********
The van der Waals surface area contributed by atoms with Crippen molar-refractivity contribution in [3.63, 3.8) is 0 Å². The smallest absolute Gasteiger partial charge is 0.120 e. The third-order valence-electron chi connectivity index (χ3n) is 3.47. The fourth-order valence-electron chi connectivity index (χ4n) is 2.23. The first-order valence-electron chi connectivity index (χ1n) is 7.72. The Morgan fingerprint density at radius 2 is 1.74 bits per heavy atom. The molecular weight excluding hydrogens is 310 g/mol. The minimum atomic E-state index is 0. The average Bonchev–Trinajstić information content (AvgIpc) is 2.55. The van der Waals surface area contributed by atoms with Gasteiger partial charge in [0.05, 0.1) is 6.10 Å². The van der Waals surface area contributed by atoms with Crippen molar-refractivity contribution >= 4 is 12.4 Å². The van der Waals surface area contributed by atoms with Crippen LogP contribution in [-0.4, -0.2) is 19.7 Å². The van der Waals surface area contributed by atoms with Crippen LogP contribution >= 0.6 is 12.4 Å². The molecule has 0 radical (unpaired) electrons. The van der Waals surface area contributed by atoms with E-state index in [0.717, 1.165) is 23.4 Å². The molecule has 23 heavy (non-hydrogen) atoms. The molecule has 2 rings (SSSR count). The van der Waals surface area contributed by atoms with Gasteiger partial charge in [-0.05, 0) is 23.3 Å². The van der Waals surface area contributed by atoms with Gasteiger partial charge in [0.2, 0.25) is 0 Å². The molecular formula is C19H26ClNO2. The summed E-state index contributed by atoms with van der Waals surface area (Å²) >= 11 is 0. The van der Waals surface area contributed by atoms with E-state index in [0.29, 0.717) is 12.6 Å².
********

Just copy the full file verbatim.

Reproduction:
The van der Waals surface area contributed by atoms with Crippen molar-refractivity contribution in [3.63, 3.8) is 0 Å². The smallest absolute Gasteiger partial charge is 0.120 e. The third-order valence-electron chi connectivity index (χ3n) is 3.47. The fourth-order valence-electron chi connectivity index (χ4n) is 2.23. The first-order valence-electron chi connectivity index (χ1n) is 7.72. The Morgan fingerprint density at radius 2 is 1.74 bits per heavy atom. The molecular weight excluding hydrogens is 310 g/mol. The minimum atomic E-state index is 0. The average Bonchev–Trinajstić information content (AvgIpc) is 2.55. The van der Waals surface area contributed by atoms with Gasteiger partial charge in [0.05, 0.1) is 6.10 Å². The van der Waals surface area contributed by atoms with Crippen molar-refractivity contribution >= 4 is 12.4 Å². The van der Waals surface area contributed by atoms with Crippen LogP contribution in [-0.4, -0.2) is 19.7 Å². The van der Waals surface area contributed by atoms with Crippen LogP contribution >= 0.6 is 12.4 Å². The molecule has 0 radical (unpaired) electrons. The van der Waals surface area contributed by atoms with E-state index in [0.717, 1.165) is 23.4 Å². The molecule has 23 heavy (non-hydrogen) atoms. The molecule has 2 rings (SSSR count). The van der Waals surface area contributed by atoms with Gasteiger partial charge in [-0.05, 0) is 23.3 Å². The van der Waals surface area contributed by atoms with Gasteiger partial charge in [0.2, 0.25) is 0 Å². The molecular formula is C19H26ClNO2. The summed E-state index contributed by atoms with van der Waals surface area (Å²) >= 11 is 0. The van der Waals surface area contributed by atoms with E-state index in [0.29, 0.717) is 12.6 Å².